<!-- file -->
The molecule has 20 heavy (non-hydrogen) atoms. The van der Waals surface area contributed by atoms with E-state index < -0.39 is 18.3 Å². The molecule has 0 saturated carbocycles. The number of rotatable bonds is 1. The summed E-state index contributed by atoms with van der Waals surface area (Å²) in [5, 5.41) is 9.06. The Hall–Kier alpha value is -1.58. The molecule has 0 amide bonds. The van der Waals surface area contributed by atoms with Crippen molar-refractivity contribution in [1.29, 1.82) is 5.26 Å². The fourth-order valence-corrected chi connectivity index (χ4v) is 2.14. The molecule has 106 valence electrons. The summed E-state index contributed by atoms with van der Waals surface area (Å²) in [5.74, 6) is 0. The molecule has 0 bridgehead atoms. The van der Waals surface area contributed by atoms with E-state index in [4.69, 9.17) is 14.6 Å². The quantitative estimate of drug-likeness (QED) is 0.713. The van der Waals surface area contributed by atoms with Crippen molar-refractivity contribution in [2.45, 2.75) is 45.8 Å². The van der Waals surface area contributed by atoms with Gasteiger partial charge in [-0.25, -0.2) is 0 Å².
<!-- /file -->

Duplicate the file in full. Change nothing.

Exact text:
The molecule has 20 heavy (non-hydrogen) atoms. The van der Waals surface area contributed by atoms with E-state index < -0.39 is 18.3 Å². The molecule has 0 saturated carbocycles. The number of rotatable bonds is 1. The summed E-state index contributed by atoms with van der Waals surface area (Å²) in [5, 5.41) is 9.06. The Hall–Kier alpha value is -1.58. The molecule has 0 amide bonds. The van der Waals surface area contributed by atoms with Crippen molar-refractivity contribution in [1.29, 1.82) is 5.26 Å². The fourth-order valence-corrected chi connectivity index (χ4v) is 2.14. The molecule has 106 valence electrons. The summed E-state index contributed by atoms with van der Waals surface area (Å²) in [5.74, 6) is 0. The molecule has 0 bridgehead atoms. The van der Waals surface area contributed by atoms with E-state index in [4.69, 9.17) is 14.6 Å². The quantitative estimate of drug-likeness (QED) is 0.713. The van der Waals surface area contributed by atoms with Crippen molar-refractivity contribution in [2.45, 2.75) is 45.8 Å². The van der Waals surface area contributed by atoms with Gasteiger partial charge in [-0.25, -0.2) is 0 Å².